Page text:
Arabic Alive

Arabic has had a great influence on other languages as diverse as Berber, Kurdish, Persian, Swahili, Urdu, Hindi, Turkish, Malay, Kanuri and Indonesian, as well as other languages in countries where these languages are spoken. Many languages borrowed words from Arabic like Spanish, English, French, Portuguese, Hausa, Somali, Italian and Uyghur.

In common with other European languages, many English words are derived from Arabic. Between the 9th and the 15th centuries Portuguese acquired 1000 words from Arabic. During the Middle Ages Arabic was a major vehicle of culture, especially in science, maths and philosophy, with the result that many European languages borrowed numerous words from it. Religious terms used by Muslims around the world are borrowings from Arabic.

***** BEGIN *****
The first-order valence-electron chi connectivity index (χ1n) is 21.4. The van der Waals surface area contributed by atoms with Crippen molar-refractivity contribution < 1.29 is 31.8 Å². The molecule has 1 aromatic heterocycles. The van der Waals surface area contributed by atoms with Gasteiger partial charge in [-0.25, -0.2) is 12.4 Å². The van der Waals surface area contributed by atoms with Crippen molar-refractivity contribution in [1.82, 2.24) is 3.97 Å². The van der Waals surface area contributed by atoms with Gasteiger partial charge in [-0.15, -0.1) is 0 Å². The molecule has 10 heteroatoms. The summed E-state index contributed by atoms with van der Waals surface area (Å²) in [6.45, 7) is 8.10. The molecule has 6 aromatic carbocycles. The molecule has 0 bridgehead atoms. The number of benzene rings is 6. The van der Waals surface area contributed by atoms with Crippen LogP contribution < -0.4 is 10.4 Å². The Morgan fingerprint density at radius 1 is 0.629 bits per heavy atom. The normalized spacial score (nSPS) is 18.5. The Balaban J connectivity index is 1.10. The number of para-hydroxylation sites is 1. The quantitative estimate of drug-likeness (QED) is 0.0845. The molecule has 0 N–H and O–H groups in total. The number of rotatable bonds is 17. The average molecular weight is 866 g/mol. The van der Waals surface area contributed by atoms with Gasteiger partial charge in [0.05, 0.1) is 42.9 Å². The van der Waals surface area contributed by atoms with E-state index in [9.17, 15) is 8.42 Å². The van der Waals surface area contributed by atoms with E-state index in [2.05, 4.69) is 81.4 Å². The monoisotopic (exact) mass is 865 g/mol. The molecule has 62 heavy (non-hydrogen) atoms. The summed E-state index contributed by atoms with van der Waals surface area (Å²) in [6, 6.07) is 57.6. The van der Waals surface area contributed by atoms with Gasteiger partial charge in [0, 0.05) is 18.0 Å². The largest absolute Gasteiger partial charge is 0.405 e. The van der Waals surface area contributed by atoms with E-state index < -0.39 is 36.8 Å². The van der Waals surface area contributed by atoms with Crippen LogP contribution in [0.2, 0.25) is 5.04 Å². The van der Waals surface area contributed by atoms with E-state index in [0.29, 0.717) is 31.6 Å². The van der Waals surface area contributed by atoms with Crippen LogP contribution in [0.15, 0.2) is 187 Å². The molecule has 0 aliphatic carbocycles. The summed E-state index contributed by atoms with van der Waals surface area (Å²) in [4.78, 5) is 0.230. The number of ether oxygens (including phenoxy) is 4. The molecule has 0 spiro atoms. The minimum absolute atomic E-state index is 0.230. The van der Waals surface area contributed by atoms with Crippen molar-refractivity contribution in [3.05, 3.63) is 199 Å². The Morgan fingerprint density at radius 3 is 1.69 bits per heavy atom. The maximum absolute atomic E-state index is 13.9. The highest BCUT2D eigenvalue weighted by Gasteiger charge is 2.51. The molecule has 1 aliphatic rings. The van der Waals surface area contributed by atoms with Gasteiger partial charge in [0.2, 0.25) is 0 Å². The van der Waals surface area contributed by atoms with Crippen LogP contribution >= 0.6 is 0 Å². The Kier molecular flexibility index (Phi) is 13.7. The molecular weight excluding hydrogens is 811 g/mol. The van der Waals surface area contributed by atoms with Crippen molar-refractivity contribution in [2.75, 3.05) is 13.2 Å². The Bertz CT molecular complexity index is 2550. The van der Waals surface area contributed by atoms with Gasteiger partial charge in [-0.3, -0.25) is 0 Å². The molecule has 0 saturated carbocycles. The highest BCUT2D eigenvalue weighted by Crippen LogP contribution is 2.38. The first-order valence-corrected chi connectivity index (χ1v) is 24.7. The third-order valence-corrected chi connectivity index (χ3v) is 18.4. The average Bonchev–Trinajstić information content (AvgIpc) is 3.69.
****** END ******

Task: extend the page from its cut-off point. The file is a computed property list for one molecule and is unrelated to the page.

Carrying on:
Arabic script is or was used to write a number of other languages like Persian, Kurdish, Pashto, Urdu, some Turkic languages, Malay, Swahili and Hausa. The Maltese language is a form of Arabic written in the Latin alphabet.

270 million people speak Arabic, making it the 4th biggest language in the world. It is the official language of 24 countries. Arabic-Afrikaans was Afrikaans written in Arabic script. The best example was Uiteensetting van die Godsdiens (Exposition of the Religion), a Hanafi law book written by Abu Bakr Effendi. This helped the development of Afrikaans. Effendi, from Kurdistan, was sent in 1862 by the Ottoman sultan to the Cape to teach Muslims. From 1862–1869 he studied Afrikaans and compiled the book, printed in 1877 by the state press in Istanbul.